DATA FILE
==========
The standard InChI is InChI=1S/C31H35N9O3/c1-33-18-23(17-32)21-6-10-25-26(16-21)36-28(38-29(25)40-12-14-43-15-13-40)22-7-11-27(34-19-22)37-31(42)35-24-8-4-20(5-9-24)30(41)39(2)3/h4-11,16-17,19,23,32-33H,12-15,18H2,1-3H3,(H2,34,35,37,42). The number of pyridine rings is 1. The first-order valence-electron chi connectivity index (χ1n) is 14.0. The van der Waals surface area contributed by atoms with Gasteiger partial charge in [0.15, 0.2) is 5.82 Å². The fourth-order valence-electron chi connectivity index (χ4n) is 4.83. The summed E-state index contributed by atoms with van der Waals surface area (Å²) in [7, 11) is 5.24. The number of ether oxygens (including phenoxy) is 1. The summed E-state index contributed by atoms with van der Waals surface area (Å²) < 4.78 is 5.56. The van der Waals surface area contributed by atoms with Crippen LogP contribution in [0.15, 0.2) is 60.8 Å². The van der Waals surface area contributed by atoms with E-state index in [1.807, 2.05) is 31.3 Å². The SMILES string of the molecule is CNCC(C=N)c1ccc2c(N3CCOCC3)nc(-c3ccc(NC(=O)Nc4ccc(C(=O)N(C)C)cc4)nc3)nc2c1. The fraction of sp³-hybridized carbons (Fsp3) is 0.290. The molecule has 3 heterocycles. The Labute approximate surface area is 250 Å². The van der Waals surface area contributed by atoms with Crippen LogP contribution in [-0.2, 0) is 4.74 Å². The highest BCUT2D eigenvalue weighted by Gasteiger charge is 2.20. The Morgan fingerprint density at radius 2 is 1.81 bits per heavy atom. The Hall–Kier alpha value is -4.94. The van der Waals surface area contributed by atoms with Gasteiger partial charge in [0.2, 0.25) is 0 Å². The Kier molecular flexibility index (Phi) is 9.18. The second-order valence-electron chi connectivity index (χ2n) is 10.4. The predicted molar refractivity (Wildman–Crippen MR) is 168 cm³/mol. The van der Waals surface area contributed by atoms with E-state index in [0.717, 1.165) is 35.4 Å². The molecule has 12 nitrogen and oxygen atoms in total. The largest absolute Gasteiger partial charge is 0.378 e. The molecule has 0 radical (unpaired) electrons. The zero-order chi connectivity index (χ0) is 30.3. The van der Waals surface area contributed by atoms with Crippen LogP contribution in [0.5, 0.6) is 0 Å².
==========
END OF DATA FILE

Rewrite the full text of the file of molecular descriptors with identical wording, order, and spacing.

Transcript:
The standard InChI is InChI=1S/C31H35N9O3/c1-33-18-23(17-32)21-6-10-25-26(16-21)36-28(38-29(25)40-12-14-43-15-13-40)22-7-11-27(34-19-22)37-31(42)35-24-8-4-20(5-9-24)30(41)39(2)3/h4-11,16-17,19,23,32-33H,12-15,18H2,1-3H3,(H2,34,35,37,42). The number of pyridine rings is 1. The first-order valence-electron chi connectivity index (χ1n) is 14.0. The van der Waals surface area contributed by atoms with Gasteiger partial charge in [0.15, 0.2) is 5.82 Å². The fourth-order valence-electron chi connectivity index (χ4n) is 4.83. The summed E-state index contributed by atoms with van der Waals surface area (Å²) in [7, 11) is 5.24. The number of ether oxygens (including phenoxy) is 1. The summed E-state index contributed by atoms with van der Waals surface area (Å²) < 4.78 is 5.56. The van der Waals surface area contributed by atoms with Crippen LogP contribution in [0.15, 0.2) is 60.8 Å². The van der Waals surface area contributed by atoms with E-state index in [1.807, 2.05) is 31.3 Å². The SMILES string of the molecule is CNCC(C=N)c1ccc2c(N3CCOCC3)nc(-c3ccc(NC(=O)Nc4ccc(C(=O)N(C)C)cc4)nc3)nc2c1. The fraction of sp³-hybridized carbons (Fsp3) is 0.290. The molecule has 3 heterocycles. The Labute approximate surface area is 250 Å². The van der Waals surface area contributed by atoms with Crippen LogP contribution in [-0.2, 0) is 4.74 Å². The highest BCUT2D eigenvalue weighted by Gasteiger charge is 2.20. The Morgan fingerprint density at radius 2 is 1.81 bits per heavy atom. The Hall–Kier alpha value is -4.94. The van der Waals surface area contributed by atoms with Gasteiger partial charge in [0.2, 0.25) is 0 Å². The Kier molecular flexibility index (Phi) is 9.18. The second-order valence-electron chi connectivity index (χ2n) is 10.4. The predicted molar refractivity (Wildman–Crippen MR) is 168 cm³/mol. The van der Waals surface area contributed by atoms with E-state index in [0.717, 1.165) is 35.4 Å². The molecule has 12 nitrogen and oxygen atoms in total. The largest absolute Gasteiger partial charge is 0.378 e. The molecule has 0 radical (unpaired) electrons. The zero-order chi connectivity index (χ0) is 30.3. The van der Waals surface area contributed by atoms with Crippen LogP contribution in [0.5, 0.6) is 0 Å².